Brexit Wreck’s It-Sterling Hammered
The unfathomable became fathomable last night. UK voters decided that Great Britain would be better off opting out of the European Union (EU), the largest economy in the world, and going it alone.
FX traders and equity traders voted with their wallets. Sterling shed nearly 12% of its value against the US dollar, within 5 hours, while the FTSE 100 lost 3.15%. Conservative Party leader and Prime Minister, David Cameron, the man who created the mess, resigned.
Unfortunately, the currency and equity market damage wasn’t confined to the UK. Risk aversion spread like an Alberta-wildfire with just as devastating consequences. When the smoke cleared and the dust settled, only the US dollar and the Japanese Yen were higher than they were before the vote.
If the polls and pre-vote price action were any indication, traders were positioned for a “Remain” outcome. If true, it goes a long way in explaining the ferociousness of the US dollar rally when “Leave” won.
There is a school of thought that believes the torrential rainstorms across the UK on voting day, contributed to the “leave” victory. Whether it is true or not, the record rainfall was needed, if only to wash away the blood from losing trades.
It has only just begun
The end of the Brexit campaigning and the vote didn’t bring an end to FX volatility. Far from it. The UK’s decision to leave the European Union created new layers of market risk. There is now political uncertainty in the UK. The Prime Minister has resigned after only one year of his second term. Markets will have to deal with political in-fighting while a fractured Conservative party chooses a new leader. And then what? Would the new leader have to call an election? How does Prime Minister Boris Johnson sound?
There is more to it than that. The leader of the Scottish National Party, Nicola Sturgeon, has already said that another Independence vote is likely.
At first glance, the EU looks pretty healthy. Sure they lost the UK but they still have 27 other nations in their grasp. They may also have the upper hand in trade negotiations. The Centre for European Reform published a report in June 2014 acknowledging the difficulties that the UK may run into while seeking a new trade deal. Chief among them was that although the UK has a trade deficit with the EU, half of its deficit is with just two countries, Germany and the Netherlands. The remaining EU nations don’t run very large trade surpluses with the UK and some even have deficits. A trade deal needs the assent of the remaining 27 nations which could be hard to come by.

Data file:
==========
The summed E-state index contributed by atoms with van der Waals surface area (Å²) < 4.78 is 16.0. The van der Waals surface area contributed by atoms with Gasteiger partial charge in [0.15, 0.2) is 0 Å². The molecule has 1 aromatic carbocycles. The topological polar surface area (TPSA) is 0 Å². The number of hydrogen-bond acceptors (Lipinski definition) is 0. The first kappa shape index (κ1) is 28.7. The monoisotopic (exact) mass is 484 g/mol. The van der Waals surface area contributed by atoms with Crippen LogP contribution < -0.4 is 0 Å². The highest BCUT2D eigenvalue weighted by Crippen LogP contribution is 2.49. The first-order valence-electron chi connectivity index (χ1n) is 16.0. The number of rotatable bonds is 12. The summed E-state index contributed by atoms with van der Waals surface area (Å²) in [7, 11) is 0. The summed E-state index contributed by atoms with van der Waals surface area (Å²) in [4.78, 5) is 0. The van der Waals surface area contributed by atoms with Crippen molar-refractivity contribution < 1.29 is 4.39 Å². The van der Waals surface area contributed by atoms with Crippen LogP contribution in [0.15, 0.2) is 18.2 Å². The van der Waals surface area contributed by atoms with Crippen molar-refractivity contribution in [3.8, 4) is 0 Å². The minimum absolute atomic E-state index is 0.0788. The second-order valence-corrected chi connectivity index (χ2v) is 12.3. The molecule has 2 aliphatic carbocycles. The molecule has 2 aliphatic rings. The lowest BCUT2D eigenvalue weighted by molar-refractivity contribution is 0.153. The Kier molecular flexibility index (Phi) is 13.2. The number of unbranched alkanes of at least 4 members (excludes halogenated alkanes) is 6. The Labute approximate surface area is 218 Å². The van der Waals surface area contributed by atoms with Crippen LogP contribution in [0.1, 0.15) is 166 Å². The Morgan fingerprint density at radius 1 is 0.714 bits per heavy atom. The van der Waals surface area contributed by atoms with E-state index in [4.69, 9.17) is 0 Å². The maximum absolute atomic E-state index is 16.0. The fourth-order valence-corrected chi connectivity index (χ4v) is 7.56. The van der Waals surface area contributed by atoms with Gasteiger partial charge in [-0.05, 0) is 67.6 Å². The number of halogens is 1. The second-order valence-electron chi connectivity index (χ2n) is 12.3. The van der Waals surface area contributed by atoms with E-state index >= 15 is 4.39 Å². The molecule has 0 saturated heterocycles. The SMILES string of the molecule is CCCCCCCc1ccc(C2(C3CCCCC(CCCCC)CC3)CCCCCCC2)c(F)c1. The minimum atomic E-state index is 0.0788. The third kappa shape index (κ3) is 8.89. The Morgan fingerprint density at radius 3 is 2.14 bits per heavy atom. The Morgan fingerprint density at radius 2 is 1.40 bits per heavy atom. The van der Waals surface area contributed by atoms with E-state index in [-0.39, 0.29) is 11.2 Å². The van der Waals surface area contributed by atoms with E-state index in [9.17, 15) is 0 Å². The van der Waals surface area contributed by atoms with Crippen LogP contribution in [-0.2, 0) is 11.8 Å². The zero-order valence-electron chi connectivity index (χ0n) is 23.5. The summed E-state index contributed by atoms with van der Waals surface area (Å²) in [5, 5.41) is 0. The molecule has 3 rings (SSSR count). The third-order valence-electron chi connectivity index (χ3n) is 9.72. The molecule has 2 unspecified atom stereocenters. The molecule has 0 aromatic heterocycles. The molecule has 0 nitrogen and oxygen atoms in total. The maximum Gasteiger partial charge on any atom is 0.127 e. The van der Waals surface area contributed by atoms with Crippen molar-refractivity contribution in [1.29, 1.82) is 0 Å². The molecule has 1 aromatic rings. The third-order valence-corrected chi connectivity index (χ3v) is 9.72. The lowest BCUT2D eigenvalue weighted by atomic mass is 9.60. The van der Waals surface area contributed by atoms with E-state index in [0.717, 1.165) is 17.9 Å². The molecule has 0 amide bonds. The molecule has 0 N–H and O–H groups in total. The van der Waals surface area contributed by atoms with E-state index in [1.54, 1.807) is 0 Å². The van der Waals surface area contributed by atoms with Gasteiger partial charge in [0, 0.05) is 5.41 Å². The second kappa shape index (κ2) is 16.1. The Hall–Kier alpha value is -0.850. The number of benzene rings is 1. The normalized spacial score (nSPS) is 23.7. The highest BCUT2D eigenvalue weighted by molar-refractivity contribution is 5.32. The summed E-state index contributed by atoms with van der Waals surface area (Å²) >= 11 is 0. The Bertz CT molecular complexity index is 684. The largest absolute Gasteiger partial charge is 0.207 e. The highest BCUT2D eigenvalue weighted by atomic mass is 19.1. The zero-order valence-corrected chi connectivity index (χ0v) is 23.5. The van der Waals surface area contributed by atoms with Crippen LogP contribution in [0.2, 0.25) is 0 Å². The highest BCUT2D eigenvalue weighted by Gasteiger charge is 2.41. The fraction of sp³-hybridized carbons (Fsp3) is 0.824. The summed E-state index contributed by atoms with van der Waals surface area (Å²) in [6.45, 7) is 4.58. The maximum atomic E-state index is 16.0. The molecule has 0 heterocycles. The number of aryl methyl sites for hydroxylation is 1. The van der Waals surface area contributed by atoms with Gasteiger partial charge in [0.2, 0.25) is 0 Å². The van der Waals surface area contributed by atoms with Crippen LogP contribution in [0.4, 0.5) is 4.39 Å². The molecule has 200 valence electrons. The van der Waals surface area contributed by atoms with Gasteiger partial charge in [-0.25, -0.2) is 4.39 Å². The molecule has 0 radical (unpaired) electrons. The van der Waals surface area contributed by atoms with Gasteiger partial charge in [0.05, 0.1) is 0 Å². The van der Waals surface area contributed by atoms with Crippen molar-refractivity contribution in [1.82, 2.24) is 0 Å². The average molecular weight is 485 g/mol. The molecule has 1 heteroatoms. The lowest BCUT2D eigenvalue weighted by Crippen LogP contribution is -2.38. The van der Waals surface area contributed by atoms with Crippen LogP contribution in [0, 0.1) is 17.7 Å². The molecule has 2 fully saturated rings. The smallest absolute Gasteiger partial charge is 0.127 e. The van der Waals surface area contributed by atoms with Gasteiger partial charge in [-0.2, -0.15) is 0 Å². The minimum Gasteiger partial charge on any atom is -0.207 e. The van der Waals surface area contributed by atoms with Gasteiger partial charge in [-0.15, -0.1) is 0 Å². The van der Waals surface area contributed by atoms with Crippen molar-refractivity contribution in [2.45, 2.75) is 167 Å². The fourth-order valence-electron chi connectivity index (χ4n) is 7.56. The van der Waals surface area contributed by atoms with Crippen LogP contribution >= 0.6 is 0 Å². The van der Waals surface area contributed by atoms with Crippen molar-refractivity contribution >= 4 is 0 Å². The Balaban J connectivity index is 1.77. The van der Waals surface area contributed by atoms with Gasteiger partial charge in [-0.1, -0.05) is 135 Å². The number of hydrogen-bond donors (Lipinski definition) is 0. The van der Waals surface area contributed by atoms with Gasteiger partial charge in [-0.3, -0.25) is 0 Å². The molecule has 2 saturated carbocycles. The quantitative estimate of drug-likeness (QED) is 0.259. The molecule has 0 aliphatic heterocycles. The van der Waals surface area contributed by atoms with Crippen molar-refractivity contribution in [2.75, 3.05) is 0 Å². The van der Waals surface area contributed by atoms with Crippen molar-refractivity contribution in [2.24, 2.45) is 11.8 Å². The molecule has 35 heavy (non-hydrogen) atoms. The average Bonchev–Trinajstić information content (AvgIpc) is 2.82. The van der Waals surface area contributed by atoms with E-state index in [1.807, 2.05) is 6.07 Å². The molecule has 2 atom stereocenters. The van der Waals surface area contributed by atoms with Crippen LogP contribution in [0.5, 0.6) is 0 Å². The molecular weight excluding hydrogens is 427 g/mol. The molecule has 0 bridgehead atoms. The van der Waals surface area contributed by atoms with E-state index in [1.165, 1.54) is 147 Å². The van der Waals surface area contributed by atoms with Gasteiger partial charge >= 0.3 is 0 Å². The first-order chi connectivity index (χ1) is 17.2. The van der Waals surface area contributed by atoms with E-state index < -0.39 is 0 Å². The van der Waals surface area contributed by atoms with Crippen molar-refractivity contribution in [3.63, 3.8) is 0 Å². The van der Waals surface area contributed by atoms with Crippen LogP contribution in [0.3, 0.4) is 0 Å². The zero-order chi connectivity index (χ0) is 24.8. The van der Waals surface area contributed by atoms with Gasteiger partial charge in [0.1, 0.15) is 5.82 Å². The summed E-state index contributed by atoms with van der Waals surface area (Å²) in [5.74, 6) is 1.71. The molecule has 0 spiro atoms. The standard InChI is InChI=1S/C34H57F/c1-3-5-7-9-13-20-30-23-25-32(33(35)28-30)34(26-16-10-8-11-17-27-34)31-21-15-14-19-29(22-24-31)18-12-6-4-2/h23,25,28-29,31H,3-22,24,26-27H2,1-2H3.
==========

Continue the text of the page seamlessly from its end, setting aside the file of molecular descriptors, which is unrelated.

Article 50 is less known than Area 51
Within a month, Article 50 will be as well known as Donald Trump, at least in financial markets. Simply, put Article 50 is the formal notification to the EU of a member nations decision to withdraw. When it is triggered, all Treaties that govern membership no longer apply to Britain. The EU leadership wants Britain to activate Article 50 “as soon as possible” and Britain, with a lame duck PM probably wants a little more time.
The issue for FX markets is that inflammatory headlines or rhetoric during this process will create additional volatility. Fortunately, that issue is down the road.
The impact of the UK decision to leave the EU on the Canadian dollar will fade fairly rapidly once the initial FX adjustments have completed. There is a fear that the UK will sink into a recession which will lead to weaker global growth and by default, lower oil prices. In this scenario, USDCAD will head toward the 1.3500 area.
On the other hand, the UK/EU negotiations may just be seen as a European event and although and a side show for the rest of the world. The two-year Treaty negotiation window suggests that the major shock is over for now. That doesn’t mean that FX markets aren’t going to be exposed to additional UK/EU triggered bouts of risk aversion but that for the time being, the worst is over for FX markets
With the Brexit issue out of the way, a lot of the focus will shift back to the Fed. Does it open the door for the Fed to hike interest rates? Or is the uncertainty surrounding the Brexit negotiations the excuse that the ever cautious Janet Yellen needs to keep rates unchanged well into 2017?
For now, and throughout the summer, oil prices and the outlook for US interest rates will return to their previous status as the key factors in USDCAD direction, rather than UK politics.
By Micheal O’Neil FX Analyst